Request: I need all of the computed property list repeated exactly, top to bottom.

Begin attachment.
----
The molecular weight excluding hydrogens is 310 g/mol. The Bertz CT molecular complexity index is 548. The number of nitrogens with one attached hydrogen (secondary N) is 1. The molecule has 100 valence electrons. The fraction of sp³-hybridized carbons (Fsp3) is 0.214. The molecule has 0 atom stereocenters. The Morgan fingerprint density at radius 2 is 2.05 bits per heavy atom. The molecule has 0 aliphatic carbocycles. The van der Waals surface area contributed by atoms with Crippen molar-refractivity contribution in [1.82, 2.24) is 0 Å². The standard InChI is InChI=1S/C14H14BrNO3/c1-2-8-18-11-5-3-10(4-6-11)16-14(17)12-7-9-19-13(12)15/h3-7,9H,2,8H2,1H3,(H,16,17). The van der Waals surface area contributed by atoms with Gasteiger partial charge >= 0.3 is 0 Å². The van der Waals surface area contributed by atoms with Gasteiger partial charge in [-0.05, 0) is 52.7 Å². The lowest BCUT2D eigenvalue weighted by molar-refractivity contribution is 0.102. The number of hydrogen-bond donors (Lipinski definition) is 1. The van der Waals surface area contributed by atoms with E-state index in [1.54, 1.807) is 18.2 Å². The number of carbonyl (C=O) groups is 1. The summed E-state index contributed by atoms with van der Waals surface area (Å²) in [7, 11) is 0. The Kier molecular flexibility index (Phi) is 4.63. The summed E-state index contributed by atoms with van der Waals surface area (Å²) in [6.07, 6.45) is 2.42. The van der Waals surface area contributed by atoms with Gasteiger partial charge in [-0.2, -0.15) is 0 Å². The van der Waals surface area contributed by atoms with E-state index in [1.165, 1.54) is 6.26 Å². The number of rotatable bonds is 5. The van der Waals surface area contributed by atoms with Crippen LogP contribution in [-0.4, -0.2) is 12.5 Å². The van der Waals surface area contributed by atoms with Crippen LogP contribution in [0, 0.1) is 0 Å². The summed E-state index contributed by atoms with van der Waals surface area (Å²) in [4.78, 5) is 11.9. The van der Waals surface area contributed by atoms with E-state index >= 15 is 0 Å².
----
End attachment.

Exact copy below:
The molecular weight excluding hydrogens is 310 g/mol. The Bertz CT molecular complexity index is 548. The number of nitrogens with one attached hydrogen (secondary N) is 1. The molecule has 100 valence electrons. The fraction of sp³-hybridized carbons (Fsp3) is 0.214. The molecule has 0 atom stereocenters. The Morgan fingerprint density at radius 2 is 2.05 bits per heavy atom. The molecule has 0 aliphatic carbocycles. The van der Waals surface area contributed by atoms with Crippen molar-refractivity contribution in [1.82, 2.24) is 0 Å². The standard InChI is InChI=1S/C14H14BrNO3/c1-2-8-18-11-5-3-10(4-6-11)16-14(17)12-7-9-19-13(12)15/h3-7,9H,2,8H2,1H3,(H,16,17). The van der Waals surface area contributed by atoms with Gasteiger partial charge >= 0.3 is 0 Å². The van der Waals surface area contributed by atoms with Gasteiger partial charge in [-0.05, 0) is 52.7 Å². The lowest BCUT2D eigenvalue weighted by molar-refractivity contribution is 0.102. The number of hydrogen-bond donors (Lipinski definition) is 1. The van der Waals surface area contributed by atoms with E-state index in [1.54, 1.807) is 18.2 Å². The number of carbonyl (C=O) groups is 1. The summed E-state index contributed by atoms with van der Waals surface area (Å²) in [7, 11) is 0. The Kier molecular flexibility index (Phi) is 4.63. The summed E-state index contributed by atoms with van der Waals surface area (Å²) in [6.07, 6.45) is 2.42. The van der Waals surface area contributed by atoms with Gasteiger partial charge in [-0.2, -0.15) is 0 Å². The van der Waals surface area contributed by atoms with E-state index in [1.165, 1.54) is 6.26 Å². The number of rotatable bonds is 5. The van der Waals surface area contributed by atoms with Crippen LogP contribution in [-0.4, -0.2) is 12.5 Å². The van der Waals surface area contributed by atoms with Crippen LogP contribution in [0, 0.1) is 0 Å². The summed E-state index contributed by atoms with van der Waals surface area (Å²) in [4.78, 5) is 11.9. The van der Waals surface area contributed by atoms with E-state index >= 15 is 0 Å².